Dr Lucy Rogers is more than just a human LED. She’s also an incredibly imaginative digital maker, ready and willing to void warranties in her quest to take things apart and put them back together again, better than before. With her recipe for legal, digital indoor fireworks, she does exactly that, leaving an electronic cigarette in a battered state as it produces the smoke effects for this awesome build.

Firecracker Demo Video

Uploaded by IBM Internet of Things on 2017-02-28.

In her IBM blog post, Lucy offers a basic rundown of the build. While it may not be a complete how-to for building the firecrackers, the provided GitHub link and commentary should be enough for the seasoned maker to attempt their own version. If you feel less confident about producing the complete build yourself, there are more than enough resources available online to help you create something flashy and bangy without the added smoke show.

Lucy Rogers Firecracker Raspberry Pi

For the physical build itself, Lucy used a plastic soft drink bottle, a paper plate, and plastic tubing. Once painted, they provided the body for her firecrackers, and the support needed to keep the LED NeoPixels in place. She also drilled holes into the main plastic tube that ran up the centre of the firecracker, allowing smoke to billow out at random points. More of that to come.

Lucy Rogers Firecracker Raspberry Pi

Spray paint and a touch of gold transform the pieces of plastic piping into firecrackers

The cracking, banging sounds play via a USB audio adapter due to complications between the NeoPixels and the audio jack. Lucy explains:

The audio settings need to be set in the Raspberry Pi’s configuration settings (raspi-config). I also used the Linux program ‘alsamixer’ to set the volume. The firecrackers sound file was made by Phil Andrew. I found that using the Node-RED ‘exec node’ calling the ‘mpg123’ program worked best.

Lucy states that the hacking of the e-cigarette was the hardest part of the build. For the smoke show itself, she reversed its recommended usage as follows:

On an electronic cigarette, if you blow down the air-intake hole (not the outlet hole from which you would normally inhale), smoke comes out of the outlet hole. I attached an aquarium pump to the air-intake hole and the firecracker pipe to the outlet, to make smoke on demand.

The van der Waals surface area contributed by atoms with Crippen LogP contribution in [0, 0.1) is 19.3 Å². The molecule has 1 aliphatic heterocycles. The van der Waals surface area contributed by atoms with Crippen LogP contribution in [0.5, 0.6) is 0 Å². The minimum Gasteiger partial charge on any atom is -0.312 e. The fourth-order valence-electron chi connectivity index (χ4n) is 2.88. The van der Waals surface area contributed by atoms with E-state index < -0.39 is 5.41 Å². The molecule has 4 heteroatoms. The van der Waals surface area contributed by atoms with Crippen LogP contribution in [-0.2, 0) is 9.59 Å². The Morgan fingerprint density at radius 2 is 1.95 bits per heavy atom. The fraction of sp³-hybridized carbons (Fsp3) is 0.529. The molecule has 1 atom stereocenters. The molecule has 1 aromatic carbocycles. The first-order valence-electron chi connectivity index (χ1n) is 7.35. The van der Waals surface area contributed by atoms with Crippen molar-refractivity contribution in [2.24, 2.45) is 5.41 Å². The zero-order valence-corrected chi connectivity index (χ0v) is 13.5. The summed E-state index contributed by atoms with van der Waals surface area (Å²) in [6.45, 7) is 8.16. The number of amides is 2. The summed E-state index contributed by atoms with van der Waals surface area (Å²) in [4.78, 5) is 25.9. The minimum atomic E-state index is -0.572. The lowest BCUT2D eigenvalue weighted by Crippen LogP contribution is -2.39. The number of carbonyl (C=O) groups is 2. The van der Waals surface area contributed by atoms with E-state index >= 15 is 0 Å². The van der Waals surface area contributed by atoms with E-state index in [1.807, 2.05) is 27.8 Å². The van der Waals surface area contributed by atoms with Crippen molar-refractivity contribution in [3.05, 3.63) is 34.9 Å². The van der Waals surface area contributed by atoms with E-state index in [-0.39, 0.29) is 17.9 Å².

For the power, she gingerly hacked at the body with a pipe cutter before replacing the inner LiPo battery with a 30W isolated DC-DC converter, allowing for a safer power flow throughout the build (for “safer flow”, read “less likely to blow up the Raspberry Pi”).

Lucy Rogers internal workings Firecracker Raspberry Pi

The pump and e-cigarette fit snugly inside the painted bottle, while the Raspberry Pi remains outside

The project was partly inspired by Lucy’s work with Robin Hill Country Park. A how-to of that build can be seen below:

Dr Lucy Rogers Electronic Fire Crackers

www.farnell.com Dr Lucy Rogers presents her exciting Fire Crackers project, taking you from the initial concept right through to installation. Whilst working in partnership with the Robin Hill country park on the Isle of Wight, Lucy wanted to develop a solution for creating safe electronic Fire Crackers, for their Chinese New year festival.

Although I won’t challenge you all to dismantle electric cigarettes, nor do I expect you to spend money on strobe lights, sensors, and other such peripherals, it would be great to see some other attempts at digital home fireworks. If you build, or have built, anything flashy and noisy, please share it in the comments below.

Photo credit: Lucy Rogers/IBM.

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Tough Pi-ano

The Tough Pi-ano needs to live up to its name as a rugged, resilient instrument for a very good reason: kids.

Tough Pi-ano

Brian ’24 Hour Engineer’ McEvoy made the Tough Pi-ano as a gift to his aunt and uncle, for use in their centre for children with learning and developmental disabilities such as autism and Down’s syndrome. This easily accessible device uses heavy-duty arcade buttons and has a smooth, solid wood body with no sharp corners.

24 Hour Engineer Presents the Tough Pi-ano

24 Hour Engineer is a channel to showcase the things I’ve built. Instructions for the Tough Pi-ano can be found at my website, 24HourEngineer.com and searcing for “Tough Pi-ano.” http://www.24hourengineer.com/search?q=%22Tough+PiAno%22&max-results=20&by-date=true

The Pi-ano has four octaves of buttons, each controlled by a Raspberry Pi Zero. Each Zero is connected to a homebrew resistor board; this board, in turn, is connected to the switches that control the arcade buttons.

Tough Pi-ano

The Tough Pi-ano is designed specifically for musical therapy, so it has a clean and uncomplicated design. It has none of the switches and sliders you’d usually expect to find on an electronic keyboard.

Tough Pi-ano

The simple body, with its resilient keys, allows the Tough Pi-ano to stand up to lots of vigorous playing and forceful treatment, providing an excellent resource for the centre.